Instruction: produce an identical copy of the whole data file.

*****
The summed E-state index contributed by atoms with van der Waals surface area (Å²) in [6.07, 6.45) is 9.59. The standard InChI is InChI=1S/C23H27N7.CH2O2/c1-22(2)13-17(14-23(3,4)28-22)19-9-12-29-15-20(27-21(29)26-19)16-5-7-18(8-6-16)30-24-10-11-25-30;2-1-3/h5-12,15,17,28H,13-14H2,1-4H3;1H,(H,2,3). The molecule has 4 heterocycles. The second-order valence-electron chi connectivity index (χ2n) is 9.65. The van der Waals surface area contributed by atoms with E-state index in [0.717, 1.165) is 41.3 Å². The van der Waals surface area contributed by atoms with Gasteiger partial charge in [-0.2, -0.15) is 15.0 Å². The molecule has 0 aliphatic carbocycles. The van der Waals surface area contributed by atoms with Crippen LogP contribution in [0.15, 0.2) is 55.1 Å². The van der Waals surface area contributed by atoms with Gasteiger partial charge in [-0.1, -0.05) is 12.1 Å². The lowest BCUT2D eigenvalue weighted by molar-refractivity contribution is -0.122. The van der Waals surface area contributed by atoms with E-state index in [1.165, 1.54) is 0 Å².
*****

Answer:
The summed E-state index contributed by atoms with van der Waals surface area (Å²) in [6.07, 6.45) is 9.59. The standard InChI is InChI=1S/C23H27N7.CH2O2/c1-22(2)13-17(14-23(3,4)28-22)19-9-12-29-15-20(27-21(29)26-19)16-5-7-18(8-6-16)30-24-10-11-25-30;2-1-3/h5-12,15,17,28H,13-14H2,1-4H3;1H,(H,2,3). The molecule has 4 heterocycles. The second-order valence-electron chi connectivity index (χ2n) is 9.65. The van der Waals surface area contributed by atoms with E-state index in [0.717, 1.165) is 41.3 Å². The van der Waals surface area contributed by atoms with Gasteiger partial charge in [-0.2, -0.15) is 15.0 Å². The molecule has 0 aliphatic carbocycles. The van der Waals surface area contributed by atoms with Crippen LogP contribution in [0.15, 0.2) is 55.1 Å². The van der Waals surface area contributed by atoms with Gasteiger partial charge in [-0.1, -0.05) is 12.1 Å². The lowest BCUT2D eigenvalue weighted by molar-refractivity contribution is -0.122. The van der Waals surface area contributed by atoms with E-state index in [1.165, 1.54) is 0 Å².